The Rohingya people, whose ancestors were living in the Arakan state centuries ago, were deprived of citizenship in the process of adopting in 1982 which legally rendered them stateless people. Since citizenship is the gateway to all sorts of rights, conferring citizenships to the Rohingya people could be the best possible way forward towards resolving the crisis. My fieldwork experience reveals that the Rohingya people believe if they get legal recognition with the citizenship, they can enjoy all kinds of social, political and civil rights like other citizens of Myanmar. That is what they desperately want as they believe legal recognition could bring a positive change to alter their position in Myanmar.
Many Rohingya refugees whom I met explained that besides conferring citizenship, ensuring life-safety is also important. “If we have citizenship, but no life-safely, what the hell we will do with the legal recognition”—is the sentiment among many Rohingya refugees in the camp. When security forces, and local Buddhist extremists visit Rohingya houses in the village in search of “militants”, they badly behave with the Rohingya people. If they see any form of protest, they physically assault and sometime just shoot on the spot. Even in the market place, on the street, in the public transport, and even in the mosque, the security forces and local Rakhine extremist youths without any reason harass the Rohingya people. If anyone argues and challenges their acts, they start beating publicly, attack with knives & sticks, and sometime shoot on the spot. Their behavior for decades has created a culture of fear in every sphere of Rohingya life in Rakhine state. Therefore, along with the legal recognition, Rohingya refugees in Cox’s Bazar think, social and life safety must be ensured.
Many Rohingya refugees during my fieldwork in 2017 and 2018 time and again told me that “the Bormamilitary and kichu moiggar fua[some Rakhine youths] quite often harass us at home and outside without any reasons. Their behavior has made us understand that we can’t live there and we are illegal in Myanmar. Sometime, it hurts us deeply as it heats to our self-respect. They behave with us like a januar [animals] not like amanush [human]. We want to lead a human life.” I found the similar sensitivity among many Rohingya refugees who crossed the border following the August campaign. According to their narratives, security forces often raid their houses and not only to harass them but also, they snatch their belongings, saved money, and gold. Sometime they forcibly rape girls and women putting males at home on gun-point. The movement of Rohingya people is still restricted, their freedom of choice is completely absent and there is no liberty to lead a human life. Rohingya people cannot move beyond three kilometers without permission and hence they live in a confinement situation. They need permission to do everything and even to do marriage. Therefore, they think, along with the legal recognition, and life-safety, their human dignity is equally important because they want to lead a normal human life.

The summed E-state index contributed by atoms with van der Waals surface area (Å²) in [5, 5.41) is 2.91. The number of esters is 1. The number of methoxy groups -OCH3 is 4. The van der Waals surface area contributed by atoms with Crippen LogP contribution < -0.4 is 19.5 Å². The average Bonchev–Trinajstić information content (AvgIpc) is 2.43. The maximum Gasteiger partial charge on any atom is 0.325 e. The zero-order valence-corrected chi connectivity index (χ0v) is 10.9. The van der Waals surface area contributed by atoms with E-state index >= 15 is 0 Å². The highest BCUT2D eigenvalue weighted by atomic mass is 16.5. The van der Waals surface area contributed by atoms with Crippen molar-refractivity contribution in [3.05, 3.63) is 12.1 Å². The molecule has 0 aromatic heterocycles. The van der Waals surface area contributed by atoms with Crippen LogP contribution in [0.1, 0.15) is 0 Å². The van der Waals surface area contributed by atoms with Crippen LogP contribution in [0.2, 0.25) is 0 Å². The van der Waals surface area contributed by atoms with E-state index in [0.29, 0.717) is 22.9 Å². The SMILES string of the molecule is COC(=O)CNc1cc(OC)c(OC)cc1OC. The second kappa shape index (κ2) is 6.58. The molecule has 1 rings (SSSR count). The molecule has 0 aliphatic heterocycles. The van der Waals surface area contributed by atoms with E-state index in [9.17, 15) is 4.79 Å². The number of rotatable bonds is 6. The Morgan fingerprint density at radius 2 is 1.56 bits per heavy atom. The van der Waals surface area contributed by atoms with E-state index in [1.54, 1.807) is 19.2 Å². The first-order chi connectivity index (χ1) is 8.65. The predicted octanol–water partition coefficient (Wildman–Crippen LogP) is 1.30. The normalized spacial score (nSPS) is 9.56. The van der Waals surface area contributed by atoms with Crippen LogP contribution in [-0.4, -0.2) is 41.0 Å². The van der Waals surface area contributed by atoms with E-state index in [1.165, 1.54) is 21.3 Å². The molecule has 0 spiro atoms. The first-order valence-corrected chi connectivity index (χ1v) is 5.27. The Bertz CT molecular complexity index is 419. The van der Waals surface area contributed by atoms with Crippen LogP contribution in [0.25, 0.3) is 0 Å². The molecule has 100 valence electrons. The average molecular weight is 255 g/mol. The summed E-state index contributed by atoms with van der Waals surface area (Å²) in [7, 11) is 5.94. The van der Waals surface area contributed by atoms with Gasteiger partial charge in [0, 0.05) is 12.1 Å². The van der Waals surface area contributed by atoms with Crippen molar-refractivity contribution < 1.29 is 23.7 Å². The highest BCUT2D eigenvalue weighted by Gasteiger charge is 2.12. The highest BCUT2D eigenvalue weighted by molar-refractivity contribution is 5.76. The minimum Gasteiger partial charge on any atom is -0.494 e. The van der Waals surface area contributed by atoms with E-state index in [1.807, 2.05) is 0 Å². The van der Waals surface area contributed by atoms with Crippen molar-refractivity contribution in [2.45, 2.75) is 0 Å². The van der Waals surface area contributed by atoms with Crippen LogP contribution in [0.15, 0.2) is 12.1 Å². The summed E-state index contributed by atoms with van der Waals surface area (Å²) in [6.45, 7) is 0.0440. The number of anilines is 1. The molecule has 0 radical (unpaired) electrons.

Many politicians and diplomates, local and global media, UN bodies, Human Rights Organizations, global political actors, NGOs, academics, and civil society forums talk too much about Rohingya crisis and give various forms of prescription. What actually the Rohingya refugees want and what their views of the solutions to the Rohingya crisis remain unheard. Based on my field-level experience and long-year engagement with them, I have picked up “three points” as an abridged version of what the Rohingya people think of getting rid of their miseries. Now, the question is: Who will rail the derailed train?
Nasir Uddin is currently a Visiting Research Fellow at the Refugee Studies Centre (RSC), University of Oxford & a Research Consultant at SOAS, University of London. He is a Cultural Anthropologist based in Bangladesh and a Professor of Anthropology at the University of Chittagong. He is the author of a forthcoming book The Rohingya: A Case of “Subhuman” Oxford University Press, 2019).